Veterans

August 30, 2012

“Lucki” leads way in march to women’s equality

Doris “Lucki” Allen, left, poses with another member of the Women’s Army Corps. Both are wearing the dress green uniform worn by women during the 1960s and 70s.

In the 1960s, when women in the United States sought the ever-elusive proverbial voice, there was one woman in a jungle crying out to be heard. Ironically, when the fiercely independent Doris “Lucki” Allen volunteered for service in Vietnam at the age of 40, her life and work began to personify the second wave of the feminist movement.

She was a rare breed of female for her time, self-actualized with a bachelor’s degree from the Tuskegee Institute [now Tuskegee University]; Allen was an African-American aspiring to reach her full human capacities. In many ways she embodied the empowered woman that Betty Friedan would herald with the 1963 publication of “The Feminine Mystique.” But despite her accomplishments and years of specialized military training, when she arrived in Long Binh as an enlisted, Spc.7 intelligence analyst in the Women’s Army Corps, or WAC, Allen found herself faced with the same struggle Susie Housewife endured on the home front — the struggle for women’s equality and the search for a voice.

“When I first got to Vietnam it was a matter of ‘You women shouldn’t be here in the first place, now we have to protect you,’” said Allen. “They didn’t like us being there. The nurses were fine because they were in a traditionally feminine role. Men would say, ‘We need the nurses.’ But here come these other women, taking up the good jobs that the men had comfortably sitting behind a desk.”

The WAC, a women’s branch of the U.S. Army, was created May 15, 1942 and disbanded in 1978. Although records are sketchy, roughly 700 WACs served in Vietnam, but at peak strength, only 20 officers and 139 enlisted were in Vietnam at one time. The majority of women were in clerk-typist positions, but other women served in journalism, communications, personnel, finance, automated data processing and intelligence.

While women in the states burned their bras in the name of women’s liberation, Allen’s efforts in support of anti-communist forces took on a pivotal role with the Tet Offensive. Three months after arriving in Long Binh, Allen began advising supervisors of a potential large-scale attack planned for January 31, 1968. Her report “50,000 Chinese,” which referred to the amassing troops as Chinese instead of Viet Cong, fell on deaf ears. The report was submitted 30 days prior to the Tet Offensive, which occurred January 30, 1968, and is today remembered as a major intelligence failure of the war.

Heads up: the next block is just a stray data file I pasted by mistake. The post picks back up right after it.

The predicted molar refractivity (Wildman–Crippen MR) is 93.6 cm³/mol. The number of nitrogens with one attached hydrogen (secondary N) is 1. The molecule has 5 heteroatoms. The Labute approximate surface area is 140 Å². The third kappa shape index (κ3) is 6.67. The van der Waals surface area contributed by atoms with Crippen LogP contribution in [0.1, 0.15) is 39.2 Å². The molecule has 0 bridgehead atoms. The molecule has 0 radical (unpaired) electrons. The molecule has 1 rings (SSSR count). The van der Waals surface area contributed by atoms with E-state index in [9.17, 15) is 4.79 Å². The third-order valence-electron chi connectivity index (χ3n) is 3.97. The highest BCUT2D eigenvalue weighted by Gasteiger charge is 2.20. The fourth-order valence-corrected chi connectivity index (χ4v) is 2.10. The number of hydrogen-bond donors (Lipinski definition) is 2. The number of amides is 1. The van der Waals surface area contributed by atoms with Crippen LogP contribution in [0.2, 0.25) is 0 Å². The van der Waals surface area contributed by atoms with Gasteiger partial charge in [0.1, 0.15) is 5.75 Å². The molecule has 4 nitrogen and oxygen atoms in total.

In “A Piece of My Heart,” a collection of stories recounting women’s experiences in Vietnam, Allen said “I guess the thing that really sticks about Vietnam is knowing you give them reliable and valid intelligence, but biases can creep through. There are a lot of things that they might have been biased about with me. I was a specialist as opposed to being a sergeant. I was black instead of being something else. I was enlisted instead of being an officer—especially in the milieu [Army Operations Center] where there were only two enlisted people, and I was a WAC.”

Allen believes that people are going to be people when it comes to bias. She learned to be aware of prejudice, to recognize bias and always know it was “them” and not her.

“I asked myself why they weren’t listening and why I wasn’t being heard” she said. “I just recently came up with the reason they didn’t believe me — they weren’t prepared for me. They didn’t know how to look beyond the WAC, black woman in military intelligence. I can’t blame them. I don’t feel bitter.”

When asked what advice she would give to a young female soldier today, Allen said, “first and foremost, she must respect herself. She has to be aggressively assertive.” Like life’s happiness itself, Allen said “you can’t always do it alone, but no one can do it for you,” emphasizing that women must also do their best to be team players.

Allen currently lives in Oakland, Calif. She retired as a chief warrant officer after 30 years of military service and three Bronze Stars. She holds a Ph.D. in psychology and was inducted into the Military Intelligence Hall of Fame at Fort Huachuca in 2009.




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